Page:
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Re: [nslu2-linux] NSLU2 Cracked?

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  • Yann E. MORIN
    Rudy, All, ... I m using iptables to kinda block brute force attacks. The concept is: - _I_ know my password, and can mis-type it no more than a few times in a
    Message 1 of 13 , Mar 7, 2007
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      Rudy,
      All,

      On Wednesday 07 March 2007 155, Brian Wood wrote:
      > > So, was my NSLU2 cracked or is this something more innocuous?

      I'm using iptables to kinda block brute force attacks. The concept is:

      - _I_ know my password, and can mis-type it no more than a few times in a row,
      => this tells me that I log in successfully at the first ssh connection

      - _I_ won't disconnect and reconnect in a short period of time
      => this tells me that new TCP connections in a row are attacks

      So I'm using iptables' recent match:
      iptables -N recent_rule
      iptables -A INPUT -p tcp -m state --state NEW -j recent_rule
      iptables -A recent_rule -m recent --name recent_ssh --update --seconds 60 --hitcount 5 -j DROP
      iptables -A recent_rule -p tcp --dport 22 -m recent --name recent_ssh --set -j ACCEPT

      (Plus a few others, such as setting policy to DROP, and ACCEPTing from local
      met, etc...)

      This does:
      - add a new chain named "recent_rule",
      - on all new TCP connection, jump to the "recent_rule" chain,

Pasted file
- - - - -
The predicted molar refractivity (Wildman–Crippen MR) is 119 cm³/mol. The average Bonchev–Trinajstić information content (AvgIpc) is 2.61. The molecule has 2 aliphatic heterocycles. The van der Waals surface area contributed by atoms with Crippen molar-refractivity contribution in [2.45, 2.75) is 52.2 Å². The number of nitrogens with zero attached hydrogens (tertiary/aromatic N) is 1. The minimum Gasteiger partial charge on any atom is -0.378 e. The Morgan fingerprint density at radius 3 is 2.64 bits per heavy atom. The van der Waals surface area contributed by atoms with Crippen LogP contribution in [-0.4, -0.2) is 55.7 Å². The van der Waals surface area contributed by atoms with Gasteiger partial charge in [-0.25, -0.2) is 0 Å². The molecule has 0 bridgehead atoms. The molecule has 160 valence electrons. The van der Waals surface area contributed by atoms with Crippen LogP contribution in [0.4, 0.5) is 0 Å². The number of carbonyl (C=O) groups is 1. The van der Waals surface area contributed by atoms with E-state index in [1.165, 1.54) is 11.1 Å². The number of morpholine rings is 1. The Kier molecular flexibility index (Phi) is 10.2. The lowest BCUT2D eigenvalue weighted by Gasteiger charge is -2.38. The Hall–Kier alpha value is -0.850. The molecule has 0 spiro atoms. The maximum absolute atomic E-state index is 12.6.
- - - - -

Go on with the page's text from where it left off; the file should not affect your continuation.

- IPs that have been in the "recent_ssh" list at least 5 times in the 60 last
      minutes gets DROPed, and update the time last seen,
      - IPs attempting a connection on port 22 are added to the "recent_ssh" list,
      and ACCEPTed.

      Note that the order of the "recent" rules are important. If you reverse the
      order of the last two rules, you end up adding IPs to the "recent_ssh" list
      and ACCEPTing them without testing the list ever!

      With this set of rules, any one attempting more than 5 TCP connections on port
      22 (ssh) in the last 60 seconds are totaly denied acces to the machine on any
      port.

      That has cut the brute force attacks down to zero, except for the 5 first
      attempts, which I tolerate for my accessing the machine. You can further
      restrict access down to 1 attempt if you're sure you will never have to
      reconnect in a short period of time, and you don't mis-type your password.

      To be more secure, I've disabled password authentication, allowing only
      key-based authentication.

      HTH!

      Regards,
      Yann E. MORIN.

      --
      .-----------------.--------------------.------------------.--------------------.
      | Yann E. MORIN | Real-Time Embedded | /"\ ASCII RIBBON | Erics' conspiracy: |
      | +0/33 662376056 | Software Designer | \ / CAMPAIGN | ^ |
      | --==< °_° >==-- °------------.-------: X AGAINST | /e\ There is no |
      | http://ymorin.is-a-geek.org/ | (*_*) | / \ HTML MAIL | """ conspiracy. |
      °------------------------------°-------°------------------°--------------------°